HE is dead, and his demise marks the end of an era. America has finally killed the man whose pursuit had consumed the country for almost a decade, an extremist who inspired even more violence than he himself perpetuated. In many ways 9/11, Osama bin Laden's signature attack, has come to define the last 10 years. It has shaped US foreign policy to a greater degree than any other development of the decade and led to two major wars, one of which continues today. It has resulted in gross violations of human rights in the name of the 'war on terror'. It has transformed Pakistan and Afghanistan, dragging them into ideological divides and violence. The latter has claimed many more thousands of lives than were lost on 9/11. All of this can be traced, directly or through those inspired by him, to Osama bin Laden, a former jihadi fighting the Soviets in Afghanistan who later decided that American interference in the Muslim world justified indiscriminate violence against the US and those Muslim nations cooperating with it.
As far back as 1992, an Al Qaeda affiliate attacked American soldiers in Yemen, and in 1996 Bin Laden declared war on America and went on to blow up US embassies in Africa and the USS Cole. But it was not until 9/11 that the world woke up to what the man was capable of. By then it was too late, and in the years that followed organisations supported or inspired by him sprang up across the world, slaughtering both Muslims and non-Muslims in their anti-Americanism. That said, Al Qaeda had already been weakened significantly since the American invasion of Afghanistan in 2001, and the effects of Bin Laden's defeat should not be overstated. The groups his ideology has generated continue to plot attacks, especially in Pakistan.
As dramatic as this saga was the end itself, a tale of patient sleuthing resulting in a high-risk operation that is the stuff of spy flicks. It took years for American spies to track down a courier working for Bin Laden based on information revealed by Guantanamo detainees, and then months to confirm that Bin Laden was living in the compound. For this detective work and the successful operation, credit must go to American intelligence and special forces. But the event also raises a slew of questions about the level of cooperation with Pakistani intelligence and the military. Were they taken into confidence? If so, at what point? Were they consulted or simply informed? Did they play a role in the operation? If the attempt was purely an American one, were Pakistani radars jammed or dodged? If so, does this point to a failure of Pakistani defence systems? As long as the lack of official disclosure persists, conspiracy theories will continue to spread fear and suspicion here at home.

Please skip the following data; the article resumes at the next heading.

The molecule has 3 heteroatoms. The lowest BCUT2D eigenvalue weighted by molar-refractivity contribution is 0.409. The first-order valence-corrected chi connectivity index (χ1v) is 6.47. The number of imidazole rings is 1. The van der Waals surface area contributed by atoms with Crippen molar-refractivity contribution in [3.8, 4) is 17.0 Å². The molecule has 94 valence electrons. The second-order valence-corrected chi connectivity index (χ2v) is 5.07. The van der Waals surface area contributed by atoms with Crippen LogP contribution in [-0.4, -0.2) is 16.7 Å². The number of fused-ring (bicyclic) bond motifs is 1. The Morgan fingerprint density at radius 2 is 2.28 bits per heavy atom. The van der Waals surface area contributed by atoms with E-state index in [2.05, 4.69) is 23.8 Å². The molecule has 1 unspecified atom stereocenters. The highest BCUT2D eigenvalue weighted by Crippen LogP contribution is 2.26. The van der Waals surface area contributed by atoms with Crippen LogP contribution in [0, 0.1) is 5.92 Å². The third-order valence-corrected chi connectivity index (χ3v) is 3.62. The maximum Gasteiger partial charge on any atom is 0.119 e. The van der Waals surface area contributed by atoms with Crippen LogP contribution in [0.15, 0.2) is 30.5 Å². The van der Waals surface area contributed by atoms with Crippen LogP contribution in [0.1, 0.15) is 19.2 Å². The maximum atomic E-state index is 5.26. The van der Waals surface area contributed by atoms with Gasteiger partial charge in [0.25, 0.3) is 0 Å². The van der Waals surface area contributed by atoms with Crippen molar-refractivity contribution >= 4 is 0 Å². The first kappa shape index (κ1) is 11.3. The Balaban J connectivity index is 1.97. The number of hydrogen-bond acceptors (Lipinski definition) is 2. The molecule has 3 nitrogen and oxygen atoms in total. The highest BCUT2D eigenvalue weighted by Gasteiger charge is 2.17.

As for Pakistan, the time for denial is over. Osama bin Laden was not holed up in a cave in the tribal agencies. He was living in a large house surrounded by high walls topped with barbed wire in a garrison town housing a military academy. The idea that the world's most wanted criminal was spending his days there unnoticed by Pakistani intelligence requires either suspension of disbelief or the conclusion that the authorities are guilty of a massive intelligence failure. Both hypotheses are disturbing. If the former is true, the state must realise that extremist ideology has killed thousands of Pakistanis and that there needs to be a single-minded effort against it rather than a selective approach that has failed to keep the country safe. And if the oversight was a matter of incompetence, the authorities need to improve their game drastically.
In the years immediately following 9/11, Pakistani intelligence and police worked closely with the CIA to take out a number of Al Qaeda leaders, almost all of whom were found in cities rather than the tribal areas. This is something we clearly know how to do but no longer seem interested in, with the result that the US no longer trusts us enough to plan an operation jointly, even in such high-stakes circumstances, on Pakistani territory. As positive a development as Osama bin Laden's removal is, for the Pakistani state it should be a moment for deep and honest reflection.